3. Go Natural Timbers
Go Natural Timbers is one of the most celebrated timber supply companies in Australia, from Cairns to Tasmania. Go Natural acquires all of its timber from local NSW and Australian sources, milling from re-claimed timber logs, fallen trees, or environmentally friendly approved urban tree removals. Even the excess product is put to use, often repurposed as firewood, sawdust, or other timber product.
Go Natural Timbers are best put to use as a feature of a room rather than an innocuous structural or understated exterior. This is because the raw beauty of Go Natural Timbers captures the attention of a room. They hold a huge variety of timber types, but the most popular styles are Gum (Blue, Red and Spotted), Iron Bark, Mahogany, Blackbutt, Lemon, and Blackbutt timbers. Contact here for a quote.
2. Nature Wood Timbers
Naturewood is a Queensland timber distribution company with delivery all across Southeast QLD and Northern NSW. All of their timber products are sustainably sourced, environmentally friendly and treated with their specific custom formulas.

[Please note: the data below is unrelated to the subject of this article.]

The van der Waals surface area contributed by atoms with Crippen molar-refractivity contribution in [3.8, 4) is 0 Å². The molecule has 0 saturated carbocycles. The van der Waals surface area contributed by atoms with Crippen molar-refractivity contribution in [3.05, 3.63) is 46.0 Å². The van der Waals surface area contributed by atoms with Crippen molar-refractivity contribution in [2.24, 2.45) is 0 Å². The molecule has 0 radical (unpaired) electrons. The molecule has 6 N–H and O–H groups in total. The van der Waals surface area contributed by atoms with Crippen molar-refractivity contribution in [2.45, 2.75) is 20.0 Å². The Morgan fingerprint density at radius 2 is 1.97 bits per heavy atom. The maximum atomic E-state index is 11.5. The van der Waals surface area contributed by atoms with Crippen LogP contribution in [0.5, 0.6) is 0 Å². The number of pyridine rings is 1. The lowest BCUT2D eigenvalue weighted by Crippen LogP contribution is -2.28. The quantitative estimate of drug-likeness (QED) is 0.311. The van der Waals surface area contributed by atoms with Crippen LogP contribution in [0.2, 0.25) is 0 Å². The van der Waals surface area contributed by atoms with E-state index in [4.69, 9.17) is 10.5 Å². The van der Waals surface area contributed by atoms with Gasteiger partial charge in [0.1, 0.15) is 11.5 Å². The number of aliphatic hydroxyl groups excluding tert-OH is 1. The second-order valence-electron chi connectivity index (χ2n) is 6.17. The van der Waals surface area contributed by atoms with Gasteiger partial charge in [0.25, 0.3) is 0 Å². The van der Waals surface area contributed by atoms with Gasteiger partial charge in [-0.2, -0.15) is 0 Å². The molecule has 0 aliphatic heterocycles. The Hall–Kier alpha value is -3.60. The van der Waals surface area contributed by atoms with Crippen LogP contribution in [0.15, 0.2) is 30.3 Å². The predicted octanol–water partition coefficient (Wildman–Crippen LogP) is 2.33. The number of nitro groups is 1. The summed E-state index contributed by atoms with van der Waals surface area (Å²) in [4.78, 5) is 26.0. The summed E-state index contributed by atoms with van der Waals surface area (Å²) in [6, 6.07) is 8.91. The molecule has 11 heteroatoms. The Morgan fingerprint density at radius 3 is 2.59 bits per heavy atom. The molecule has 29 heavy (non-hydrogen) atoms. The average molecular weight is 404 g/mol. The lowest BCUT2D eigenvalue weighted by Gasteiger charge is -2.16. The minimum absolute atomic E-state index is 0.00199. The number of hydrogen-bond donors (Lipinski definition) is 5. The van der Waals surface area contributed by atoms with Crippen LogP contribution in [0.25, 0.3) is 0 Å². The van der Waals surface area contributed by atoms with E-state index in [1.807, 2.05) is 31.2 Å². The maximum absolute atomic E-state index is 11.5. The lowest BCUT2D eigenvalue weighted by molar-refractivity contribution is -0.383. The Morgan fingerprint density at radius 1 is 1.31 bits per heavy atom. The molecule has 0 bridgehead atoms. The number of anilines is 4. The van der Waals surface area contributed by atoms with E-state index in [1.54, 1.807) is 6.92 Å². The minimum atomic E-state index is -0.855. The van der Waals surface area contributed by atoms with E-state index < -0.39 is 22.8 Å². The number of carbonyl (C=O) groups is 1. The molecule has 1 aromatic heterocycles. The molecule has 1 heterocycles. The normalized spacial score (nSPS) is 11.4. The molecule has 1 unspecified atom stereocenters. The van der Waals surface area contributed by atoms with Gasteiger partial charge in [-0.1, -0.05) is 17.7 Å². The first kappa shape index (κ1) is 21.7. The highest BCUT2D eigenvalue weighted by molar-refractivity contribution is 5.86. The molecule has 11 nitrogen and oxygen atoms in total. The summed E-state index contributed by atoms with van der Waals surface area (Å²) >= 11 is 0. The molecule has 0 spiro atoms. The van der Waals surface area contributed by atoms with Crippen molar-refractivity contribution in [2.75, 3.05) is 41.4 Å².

Naturewood provides a diverse range of timber styles, stocking both structural and landscaping timbers. This makes them the ideal choice for a large-scale timber jobs such as fencing, external cladding, remodelling or laying foundations. You can request a quote and read more about their services here.
Nullarbor is perhaps the most well-established sustainable timber supplier in Australia. They have been operating for the past 35 years, taking huge strides in the Australian sustainable construction industry to popularize both recycled and sustainable timber products.
They are known for their wide variety of applications, with their products often being the first choice material for timber flooring, decks, patio, cladding, structural beams or posts, and many more.
They specialise in Australian Hardwoods. Some of their most popular types and styles include; Gum (Red, Blue and Spotted), Ironbark, Merbau, Oregon, Messmate, Blackbutt, Tasmanian Oak, and many more. See here for a quote and further information about currently available styles.